SUMMARY OF THE INVENTION
An object of the present invention is to circumvent reduction in the mechanical strength and effective usage area, and non-uniformity of a resist film in a semiconductor substrate.
Another object of the present invention is to particularly prevent reduction in the mechanical strength in a semiconductor substrate.
A further object of the present invention is to readily manufacture a semiconductor substrate with no problem in reduction in the mechanical strength and effective usage area, and non-uniformity of a resist film in a method of manufacturing a semiconductor substrate.
Still another object of the present invention is to readily manufacture a semiconductor substrate that has no reduction particularly in the mechanical strength in a method of manufacturing semiconductor substrate.
Still a further object of the present invention is to easily identify the crystal orientation of an epitaxial layer in a method of using a semiconductor substrate.
Yet a further object of the present invention is to easily identify the crystal orientation of a semiconductor wafer having a mark formed thereat in a method of using a semiconductor substrate.
According to an aspect of the present invention, a semiconductor substrate includes a semiconductor wafer and a detection mark. The semiconductor wafer has an outer perimeter entirely of a circular contour. The mark is formed in a predetermined region at the surface of the semiconductor wafer to detect the crystal orientation of the semiconductor wafer. Preferably, the detection mark is formed in the proximity of the outer perimeter of semiconductor wafer.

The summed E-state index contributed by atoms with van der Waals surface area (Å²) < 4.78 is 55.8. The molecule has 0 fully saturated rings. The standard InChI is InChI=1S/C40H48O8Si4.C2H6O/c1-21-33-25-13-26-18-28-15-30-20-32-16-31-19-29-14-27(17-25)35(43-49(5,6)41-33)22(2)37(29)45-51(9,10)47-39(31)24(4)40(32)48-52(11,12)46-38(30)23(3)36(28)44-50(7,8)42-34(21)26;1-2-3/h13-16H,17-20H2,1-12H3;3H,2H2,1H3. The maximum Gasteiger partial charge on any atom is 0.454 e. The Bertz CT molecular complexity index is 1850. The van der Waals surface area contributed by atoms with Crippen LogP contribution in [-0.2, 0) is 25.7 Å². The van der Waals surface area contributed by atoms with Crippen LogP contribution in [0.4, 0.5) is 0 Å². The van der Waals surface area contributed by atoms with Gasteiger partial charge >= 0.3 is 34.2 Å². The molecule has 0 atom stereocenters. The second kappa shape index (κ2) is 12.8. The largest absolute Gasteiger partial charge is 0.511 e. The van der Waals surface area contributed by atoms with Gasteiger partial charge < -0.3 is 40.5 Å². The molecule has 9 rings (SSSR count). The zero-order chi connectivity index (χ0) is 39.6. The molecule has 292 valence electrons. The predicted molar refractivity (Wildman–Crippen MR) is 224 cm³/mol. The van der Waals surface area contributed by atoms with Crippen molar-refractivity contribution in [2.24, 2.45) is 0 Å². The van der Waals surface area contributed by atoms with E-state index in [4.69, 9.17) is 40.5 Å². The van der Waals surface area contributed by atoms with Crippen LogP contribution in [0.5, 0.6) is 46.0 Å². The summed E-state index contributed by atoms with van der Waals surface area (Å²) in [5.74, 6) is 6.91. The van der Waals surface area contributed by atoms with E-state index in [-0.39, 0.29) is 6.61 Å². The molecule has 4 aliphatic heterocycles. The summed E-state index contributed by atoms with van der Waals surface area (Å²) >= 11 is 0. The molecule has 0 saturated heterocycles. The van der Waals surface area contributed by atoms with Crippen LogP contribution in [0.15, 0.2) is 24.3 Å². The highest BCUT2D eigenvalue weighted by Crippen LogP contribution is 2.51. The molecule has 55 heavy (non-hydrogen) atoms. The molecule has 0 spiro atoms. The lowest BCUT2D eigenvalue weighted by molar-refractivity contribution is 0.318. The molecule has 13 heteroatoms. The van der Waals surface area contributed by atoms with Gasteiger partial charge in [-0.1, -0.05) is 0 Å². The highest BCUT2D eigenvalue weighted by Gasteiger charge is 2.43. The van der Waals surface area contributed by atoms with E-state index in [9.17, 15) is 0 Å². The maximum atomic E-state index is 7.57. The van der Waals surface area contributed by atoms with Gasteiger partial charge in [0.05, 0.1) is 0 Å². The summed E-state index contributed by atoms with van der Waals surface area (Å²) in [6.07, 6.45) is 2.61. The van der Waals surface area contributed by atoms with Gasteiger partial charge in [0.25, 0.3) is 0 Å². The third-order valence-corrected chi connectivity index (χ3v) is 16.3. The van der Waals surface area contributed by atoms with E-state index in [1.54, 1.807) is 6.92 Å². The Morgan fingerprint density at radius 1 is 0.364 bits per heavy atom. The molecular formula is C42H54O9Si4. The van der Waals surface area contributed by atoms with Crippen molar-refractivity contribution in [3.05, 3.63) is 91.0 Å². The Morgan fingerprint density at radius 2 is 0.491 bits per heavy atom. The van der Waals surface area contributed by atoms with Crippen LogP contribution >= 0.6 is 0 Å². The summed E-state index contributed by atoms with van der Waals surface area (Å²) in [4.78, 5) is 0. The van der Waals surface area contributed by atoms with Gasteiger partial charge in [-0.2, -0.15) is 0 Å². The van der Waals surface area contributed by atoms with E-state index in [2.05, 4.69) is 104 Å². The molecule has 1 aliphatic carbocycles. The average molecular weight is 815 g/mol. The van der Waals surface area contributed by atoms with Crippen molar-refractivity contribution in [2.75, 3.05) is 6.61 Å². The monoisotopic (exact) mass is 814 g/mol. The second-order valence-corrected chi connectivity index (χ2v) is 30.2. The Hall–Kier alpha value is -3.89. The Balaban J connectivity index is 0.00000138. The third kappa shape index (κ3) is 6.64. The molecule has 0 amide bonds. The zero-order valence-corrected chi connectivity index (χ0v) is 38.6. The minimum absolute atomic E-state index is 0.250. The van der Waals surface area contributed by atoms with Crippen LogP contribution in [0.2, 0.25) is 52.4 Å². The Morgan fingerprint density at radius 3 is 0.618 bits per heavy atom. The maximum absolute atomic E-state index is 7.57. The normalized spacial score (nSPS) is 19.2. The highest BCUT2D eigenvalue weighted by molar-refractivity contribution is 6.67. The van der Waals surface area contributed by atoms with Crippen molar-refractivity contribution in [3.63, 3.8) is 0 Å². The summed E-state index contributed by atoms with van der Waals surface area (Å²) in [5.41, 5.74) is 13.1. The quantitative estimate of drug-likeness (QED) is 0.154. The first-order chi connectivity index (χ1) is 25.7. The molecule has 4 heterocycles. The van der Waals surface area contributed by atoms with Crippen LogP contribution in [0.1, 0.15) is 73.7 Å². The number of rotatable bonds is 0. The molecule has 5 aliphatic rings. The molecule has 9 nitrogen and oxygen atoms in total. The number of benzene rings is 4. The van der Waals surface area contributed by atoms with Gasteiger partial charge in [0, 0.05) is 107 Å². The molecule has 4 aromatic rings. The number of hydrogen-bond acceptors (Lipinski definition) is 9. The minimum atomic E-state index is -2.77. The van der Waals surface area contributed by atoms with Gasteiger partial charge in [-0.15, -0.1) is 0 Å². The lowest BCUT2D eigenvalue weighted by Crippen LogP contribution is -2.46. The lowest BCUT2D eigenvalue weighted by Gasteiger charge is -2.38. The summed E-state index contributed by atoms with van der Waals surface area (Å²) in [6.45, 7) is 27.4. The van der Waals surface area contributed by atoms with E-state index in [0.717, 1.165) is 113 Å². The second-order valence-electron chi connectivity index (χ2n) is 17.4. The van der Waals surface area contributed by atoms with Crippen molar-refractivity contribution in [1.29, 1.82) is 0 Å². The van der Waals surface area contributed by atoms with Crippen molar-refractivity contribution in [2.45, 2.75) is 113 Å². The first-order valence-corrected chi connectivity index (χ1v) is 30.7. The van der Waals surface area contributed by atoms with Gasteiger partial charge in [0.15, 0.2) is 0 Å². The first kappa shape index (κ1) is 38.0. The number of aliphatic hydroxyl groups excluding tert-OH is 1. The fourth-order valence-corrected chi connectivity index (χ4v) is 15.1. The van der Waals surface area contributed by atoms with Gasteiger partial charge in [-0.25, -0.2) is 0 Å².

Therefore, the crystal orientation of a semiconductor wafer can easily be detected while maintaining its former configuration of a circular semiconductor wafer with no characteristic configuration such as the conventionally used orientation flat. By forming the detection mark at the outer perimeter of the semiconductor wafer, the error generated in detecting the crystal orientation of a semiconductor wafer is significantly reduced in comparison with the case where a detection mark is formed at the center portion of a semiconductor wafer.
According to another aspect of the present invention, a semiconductor substrate includes first and second semiconductor wafers. The first semiconductor wafer has an outer perimeter entirely of a circular contour. The second semiconductor wafer is bonded to the first semiconductor wafer, and has a predetermined region of the surface thereof formed in a configuration that can detect the crystal orientation thereof.